• Alternative tags

    Icon sets are defined by an enum in dwm.c:

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    enum {
    	IconsDefault,
    	IconsVacant,
    	IconsOccupied,
    	IconsLast
    }; /* icon sets */
    

    As with colour schemes you can add your own sets here and as many as you want. Here is an example setup:

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    static char *tagicons[][NUMTAGS] = {
    	[IconsDefault]        = { "1", "2", "3", "4", "5", "6", "7", "8", "9" },
    	[IconsBullets]        = { "•" },
    	[IconsLetters]        = { "A", "B", "C", "D", "E", "F", "G", "H", "I" },
    	[IconsText]           = { "mail", "chat", "office", "gimp", "prog", "misc", "play", "mon", "web" },
    	[IconsSubscript]      = { " ₁", " ₂", " ₃", " ₄", " ₅", " ₆", " ₇", " ₈", " ₉"
    	[IconsVacant]         = { "•₁", "•₂", "•₃", "•₄", "•₅", "•₆", "•₇", "•₈", "•₉" },
    	[IconsOccupied]       = { "◉₁", "☢₂", "❖₃", "⚉₄", "♻₅", "⌬₆", "♹₇", "✇₈", "☉₉" },
    };
    

    You can then cycle through the various icon sets with the cycleiconset function by using the mouse scroll wheel on the tags (provided that the button binding is set of course). Alternatively you can add keybindings to set specific icon sets if you prefer.

    This extends the alternativetags patch by allowing you to have multiple alternative tags rather than just the one.

    It should be noted though that with the implementation as-is the IconsOccupied icon set will always override the selected icon set if the tag is occupied by clients. Being able to define occupied and vacant icon sets on a per icon set basis was considered, but was deemed to add too much complexity for a feature that most people would likey not want. One likely solution could be to use variables that point to the sets that defines vacant and occupied icons, and allow these to be changed during runtime.

Key Binding switch Monitor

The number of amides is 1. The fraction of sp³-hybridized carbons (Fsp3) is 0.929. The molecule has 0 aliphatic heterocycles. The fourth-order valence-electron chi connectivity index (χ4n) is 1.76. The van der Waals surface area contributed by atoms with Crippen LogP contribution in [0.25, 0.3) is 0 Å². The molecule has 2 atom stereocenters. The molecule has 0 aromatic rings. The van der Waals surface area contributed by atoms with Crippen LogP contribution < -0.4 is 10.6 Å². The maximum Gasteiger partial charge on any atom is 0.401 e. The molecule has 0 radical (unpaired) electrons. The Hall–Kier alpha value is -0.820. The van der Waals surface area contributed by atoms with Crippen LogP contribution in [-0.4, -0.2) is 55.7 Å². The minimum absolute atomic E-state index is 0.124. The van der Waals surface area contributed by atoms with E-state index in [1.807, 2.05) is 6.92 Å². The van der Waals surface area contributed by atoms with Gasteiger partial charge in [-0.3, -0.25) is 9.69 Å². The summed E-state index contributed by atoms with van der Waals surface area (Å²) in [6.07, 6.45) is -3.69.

The keybindings here are defined as:

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 TAGKEYS(                        XK_1,                                  0)
 TAGKEYS(                        XK_2,                                  1)
 TAGKEYS(                        XK_3,                                  2)
 TAGKEYS(                        XK_4,                                  3)
 TAGKEYS(                        XK_5,                                  4)
 TAGKEYS(                        XK_6,                                  5)
 TAGKEYS(                        XK_7,                                  6)
 TAGKEYS(                        XK_8,                                  7)
 TAGKEYS(                        XK_9,                                  8)

Which uses the following macro:

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#define TAGKEYS(KEY,TAG) \
 	{ MODKEY,                       KEY,      view,           {.ui = 1 << TAG} }, \
 	{ MODKEY|ControlMask,           KEY,      toggleview,     {.ui = 1 << TAG} }, \
 	{ MODKEY|ShiftMask,             KEY,      tag,            {.ui = 1 << TAG} }, \
 	{ MODKEY|ControlMask|ShiftMask, KEY,      toggletag,      {.ui = 1 << TAG} },

You can think of the macro as text being copy-pasted for every TAGKEYS reference above.

So MOD+1 will trigger the view function to change the tags on the currently selected monitor.